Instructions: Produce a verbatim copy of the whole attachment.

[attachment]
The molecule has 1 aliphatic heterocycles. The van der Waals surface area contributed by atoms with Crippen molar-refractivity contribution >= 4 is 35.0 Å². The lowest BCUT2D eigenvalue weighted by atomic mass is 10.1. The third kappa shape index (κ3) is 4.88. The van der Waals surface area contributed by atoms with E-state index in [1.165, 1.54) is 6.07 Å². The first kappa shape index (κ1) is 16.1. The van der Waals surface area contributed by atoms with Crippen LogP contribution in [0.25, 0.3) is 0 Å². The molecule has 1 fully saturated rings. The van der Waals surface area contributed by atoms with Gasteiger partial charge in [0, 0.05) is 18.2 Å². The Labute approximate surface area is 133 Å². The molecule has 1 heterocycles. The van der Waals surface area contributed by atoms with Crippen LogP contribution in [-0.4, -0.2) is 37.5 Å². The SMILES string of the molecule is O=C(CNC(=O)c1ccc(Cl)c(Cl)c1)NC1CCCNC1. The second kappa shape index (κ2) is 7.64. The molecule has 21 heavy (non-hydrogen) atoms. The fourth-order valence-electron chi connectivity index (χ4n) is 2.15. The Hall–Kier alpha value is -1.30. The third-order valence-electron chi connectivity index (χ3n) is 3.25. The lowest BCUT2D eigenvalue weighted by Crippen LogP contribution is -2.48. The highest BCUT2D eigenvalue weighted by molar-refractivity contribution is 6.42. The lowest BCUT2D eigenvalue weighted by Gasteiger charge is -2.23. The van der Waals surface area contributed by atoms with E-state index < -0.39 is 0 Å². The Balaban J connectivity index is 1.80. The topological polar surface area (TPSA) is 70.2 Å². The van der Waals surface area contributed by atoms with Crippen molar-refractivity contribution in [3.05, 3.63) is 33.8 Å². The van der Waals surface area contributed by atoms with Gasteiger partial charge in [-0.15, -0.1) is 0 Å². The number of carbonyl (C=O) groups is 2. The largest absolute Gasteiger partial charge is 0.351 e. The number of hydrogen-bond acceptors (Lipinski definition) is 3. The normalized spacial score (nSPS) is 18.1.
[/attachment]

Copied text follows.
The molecule has 1 aliphatic heterocycles. The van der Waals surface area contributed by atoms with Crippen molar-refractivity contribution >= 4 is 35.0 Å². The lowest BCUT2D eigenvalue weighted by atomic mass is 10.1. The third kappa shape index (κ3) is 4.88. The van der Waals surface area contributed by atoms with E-state index in [1.165, 1.54) is 6.07 Å². The first kappa shape index (κ1) is 16.1. The van der Waals surface area contributed by atoms with Crippen LogP contribution in [0.25, 0.3) is 0 Å². The molecule has 1 fully saturated rings. The van der Waals surface area contributed by atoms with Gasteiger partial charge in [0, 0.05) is 18.2 Å². The Labute approximate surface area is 133 Å². The molecule has 1 heterocycles. The van der Waals surface area contributed by atoms with Crippen LogP contribution in [-0.4, -0.2) is 37.5 Å². The SMILES string of the molecule is O=C(CNC(=O)c1ccc(Cl)c(Cl)c1)NC1CCCNC1. The second kappa shape index (κ2) is 7.64. The molecule has 21 heavy (non-hydrogen) atoms. The fourth-order valence-electron chi connectivity index (χ4n) is 2.15. The Hall–Kier alpha value is -1.30. The third-order valence-electron chi connectivity index (χ3n) is 3.25. The lowest BCUT2D eigenvalue weighted by Crippen LogP contribution is -2.48. The highest BCUT2D eigenvalue weighted by molar-refractivity contribution is 6.42. The lowest BCUT2D eigenvalue weighted by Gasteiger charge is -2.23. The van der Waals surface area contributed by atoms with E-state index < -0.39 is 0 Å². The Balaban J connectivity index is 1.80. The topological polar surface area (TPSA) is 70.2 Å². The van der Waals surface area contributed by atoms with Crippen molar-refractivity contribution in [3.05, 3.63) is 33.8 Å². The van der Waals surface area contributed by atoms with Gasteiger partial charge in [-0.15, -0.1) is 0 Å². The number of carbonyl (C=O) groups is 2. The largest absolute Gasteiger partial charge is 0.351 e. The number of hydrogen-bond acceptors (Lipinski definition) is 3. The normalized spacial score (nSPS) is 18.1.